Perhaps even more importantly (based on conditions), the stratified pond will also generate much greater evaporative heat losses at night. The energy input to turn a gallon of liquid water into water vapor is much greater than the energy input required to raise the temperature of a gallon of water from 32 degrees to 212 degrees. In many circumstances, evaporative heat loss is a very important factor! The longer at night the stratified pond can keep the air temperature at the surface interface above the dew point, then the longer the pond will shed large amounts of heat due to evaporative heat loss.

Applying that theory to your observations does provide an explanation for both of your scenarios regarding the trout. For the pond that you aerated only at night, the pond lost its stratification and therefore became warmer than it would have without aeration. Your trout did better in the stratified pond WITHOUT aeration because it was cooler. However, if you had operated surface aeration on that pond, then the average pond temperature would have been cooler AND there would have been more oxygen in the surface layer. I suspect those trout may have been able to live a few weeks after July 4th.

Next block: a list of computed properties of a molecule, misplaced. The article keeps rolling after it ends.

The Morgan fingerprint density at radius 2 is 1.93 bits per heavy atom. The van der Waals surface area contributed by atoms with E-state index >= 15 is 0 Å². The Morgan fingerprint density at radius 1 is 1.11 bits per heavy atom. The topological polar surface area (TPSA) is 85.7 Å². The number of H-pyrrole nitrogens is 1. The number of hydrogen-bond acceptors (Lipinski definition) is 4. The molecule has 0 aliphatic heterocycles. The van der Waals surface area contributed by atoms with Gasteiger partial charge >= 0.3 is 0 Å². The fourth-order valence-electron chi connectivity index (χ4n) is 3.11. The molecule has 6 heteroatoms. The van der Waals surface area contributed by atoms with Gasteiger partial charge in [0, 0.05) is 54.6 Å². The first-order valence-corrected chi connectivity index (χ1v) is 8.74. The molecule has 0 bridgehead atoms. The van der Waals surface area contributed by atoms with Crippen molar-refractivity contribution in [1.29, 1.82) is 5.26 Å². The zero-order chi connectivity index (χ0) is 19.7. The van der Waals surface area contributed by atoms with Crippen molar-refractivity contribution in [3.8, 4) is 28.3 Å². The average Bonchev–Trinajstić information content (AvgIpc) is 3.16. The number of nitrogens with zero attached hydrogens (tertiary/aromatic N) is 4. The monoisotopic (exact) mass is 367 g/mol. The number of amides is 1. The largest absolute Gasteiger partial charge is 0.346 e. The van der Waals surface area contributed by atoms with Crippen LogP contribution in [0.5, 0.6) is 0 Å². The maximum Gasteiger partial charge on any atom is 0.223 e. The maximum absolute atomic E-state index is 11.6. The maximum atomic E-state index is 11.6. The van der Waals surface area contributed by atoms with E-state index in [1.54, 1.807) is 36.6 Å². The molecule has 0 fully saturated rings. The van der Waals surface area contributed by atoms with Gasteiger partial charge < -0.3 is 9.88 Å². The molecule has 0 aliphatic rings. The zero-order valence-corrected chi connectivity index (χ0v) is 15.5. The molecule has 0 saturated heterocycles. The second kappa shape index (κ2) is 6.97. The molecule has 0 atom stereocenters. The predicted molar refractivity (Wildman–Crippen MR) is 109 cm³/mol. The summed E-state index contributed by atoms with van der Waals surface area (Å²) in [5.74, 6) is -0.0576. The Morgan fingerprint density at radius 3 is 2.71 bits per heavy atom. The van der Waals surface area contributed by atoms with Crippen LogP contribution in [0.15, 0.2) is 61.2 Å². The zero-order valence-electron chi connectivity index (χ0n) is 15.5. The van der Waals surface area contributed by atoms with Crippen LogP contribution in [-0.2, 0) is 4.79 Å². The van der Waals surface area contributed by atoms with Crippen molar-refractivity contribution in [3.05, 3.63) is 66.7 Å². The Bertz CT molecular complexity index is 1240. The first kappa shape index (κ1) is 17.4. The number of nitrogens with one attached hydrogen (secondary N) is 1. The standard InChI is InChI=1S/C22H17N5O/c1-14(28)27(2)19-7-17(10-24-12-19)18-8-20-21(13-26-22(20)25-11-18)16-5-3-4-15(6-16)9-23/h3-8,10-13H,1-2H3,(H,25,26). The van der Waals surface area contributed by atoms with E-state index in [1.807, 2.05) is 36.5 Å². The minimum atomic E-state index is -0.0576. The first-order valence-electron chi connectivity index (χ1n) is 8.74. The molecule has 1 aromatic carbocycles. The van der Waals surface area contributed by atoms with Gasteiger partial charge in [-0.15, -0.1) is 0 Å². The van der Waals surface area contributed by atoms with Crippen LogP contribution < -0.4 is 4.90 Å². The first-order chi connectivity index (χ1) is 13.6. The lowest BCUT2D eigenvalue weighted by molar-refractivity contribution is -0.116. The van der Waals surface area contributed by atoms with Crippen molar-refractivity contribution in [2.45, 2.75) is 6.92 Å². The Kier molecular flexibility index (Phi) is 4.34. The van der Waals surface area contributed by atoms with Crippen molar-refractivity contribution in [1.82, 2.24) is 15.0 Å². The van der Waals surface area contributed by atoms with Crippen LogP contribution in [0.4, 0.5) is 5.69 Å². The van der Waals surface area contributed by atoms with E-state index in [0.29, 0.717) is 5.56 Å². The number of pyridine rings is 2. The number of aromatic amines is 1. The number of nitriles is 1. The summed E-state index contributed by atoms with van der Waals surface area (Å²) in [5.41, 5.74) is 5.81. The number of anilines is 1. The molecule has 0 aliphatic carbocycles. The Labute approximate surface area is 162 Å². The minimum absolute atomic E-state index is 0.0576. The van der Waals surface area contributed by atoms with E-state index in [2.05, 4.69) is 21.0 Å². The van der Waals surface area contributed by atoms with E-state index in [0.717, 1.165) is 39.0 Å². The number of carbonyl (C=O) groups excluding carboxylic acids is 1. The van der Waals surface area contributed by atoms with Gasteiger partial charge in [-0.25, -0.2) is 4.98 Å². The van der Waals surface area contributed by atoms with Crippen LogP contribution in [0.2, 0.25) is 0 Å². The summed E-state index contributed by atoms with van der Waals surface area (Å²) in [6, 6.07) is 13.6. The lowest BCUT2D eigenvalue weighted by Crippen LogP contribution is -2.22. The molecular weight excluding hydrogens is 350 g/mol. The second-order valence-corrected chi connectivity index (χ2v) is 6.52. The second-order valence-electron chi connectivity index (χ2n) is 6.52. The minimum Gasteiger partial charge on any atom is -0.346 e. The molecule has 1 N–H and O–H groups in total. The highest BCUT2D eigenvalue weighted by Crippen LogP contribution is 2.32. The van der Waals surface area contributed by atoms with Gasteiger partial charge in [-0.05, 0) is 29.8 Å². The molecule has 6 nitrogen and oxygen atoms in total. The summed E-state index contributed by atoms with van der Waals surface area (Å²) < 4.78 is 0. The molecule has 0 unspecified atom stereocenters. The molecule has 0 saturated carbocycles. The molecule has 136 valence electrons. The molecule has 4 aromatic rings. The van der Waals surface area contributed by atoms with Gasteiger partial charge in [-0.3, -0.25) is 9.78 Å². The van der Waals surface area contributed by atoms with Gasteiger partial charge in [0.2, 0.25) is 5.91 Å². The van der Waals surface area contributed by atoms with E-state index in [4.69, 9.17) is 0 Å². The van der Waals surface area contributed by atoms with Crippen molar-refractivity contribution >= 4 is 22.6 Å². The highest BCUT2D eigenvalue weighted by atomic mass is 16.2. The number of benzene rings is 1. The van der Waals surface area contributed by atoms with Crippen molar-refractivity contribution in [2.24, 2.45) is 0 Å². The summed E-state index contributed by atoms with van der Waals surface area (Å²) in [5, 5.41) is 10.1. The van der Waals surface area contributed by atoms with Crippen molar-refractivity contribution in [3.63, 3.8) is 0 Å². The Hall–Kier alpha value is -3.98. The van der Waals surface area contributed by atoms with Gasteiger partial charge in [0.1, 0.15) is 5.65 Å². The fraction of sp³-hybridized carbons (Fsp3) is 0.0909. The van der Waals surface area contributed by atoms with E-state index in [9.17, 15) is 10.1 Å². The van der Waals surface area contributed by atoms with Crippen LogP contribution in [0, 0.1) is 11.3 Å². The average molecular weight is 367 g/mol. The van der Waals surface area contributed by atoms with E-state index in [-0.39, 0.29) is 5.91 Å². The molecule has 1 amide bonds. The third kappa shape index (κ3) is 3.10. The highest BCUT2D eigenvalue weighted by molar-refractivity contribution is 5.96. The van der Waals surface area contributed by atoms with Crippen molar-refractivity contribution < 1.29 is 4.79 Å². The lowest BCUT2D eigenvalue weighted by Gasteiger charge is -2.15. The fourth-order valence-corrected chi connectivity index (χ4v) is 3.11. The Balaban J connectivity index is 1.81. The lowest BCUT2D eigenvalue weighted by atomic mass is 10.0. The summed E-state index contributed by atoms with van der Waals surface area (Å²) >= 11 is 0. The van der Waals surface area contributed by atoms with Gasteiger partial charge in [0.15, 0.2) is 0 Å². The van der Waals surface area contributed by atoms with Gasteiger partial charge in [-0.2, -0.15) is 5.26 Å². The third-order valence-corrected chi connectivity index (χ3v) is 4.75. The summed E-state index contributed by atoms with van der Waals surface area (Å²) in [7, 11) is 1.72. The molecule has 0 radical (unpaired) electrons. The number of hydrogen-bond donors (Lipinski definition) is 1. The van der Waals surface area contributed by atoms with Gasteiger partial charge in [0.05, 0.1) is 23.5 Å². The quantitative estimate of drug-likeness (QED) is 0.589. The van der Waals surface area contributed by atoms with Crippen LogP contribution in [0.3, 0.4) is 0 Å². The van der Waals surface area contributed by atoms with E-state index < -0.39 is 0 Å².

Likewise with the second pond. Moving the aeration off of the bottom allowed the pond to stratify (cooler total water) and the well oxygenated surface water enabled the trout to survive all summer. However, if you had made those aeration changes AND only run the aerators at night, then the trout may have had an even more favorable environment due to the cooler average temperatures and the higher dissolved oxygen level at the thermal refuge where the trout could hang out just above the anoxic bottom waters.

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esshup (and everyone else),

Running full pond aeration (non-surface) can actually make things worse, as shown in your first trout pond example.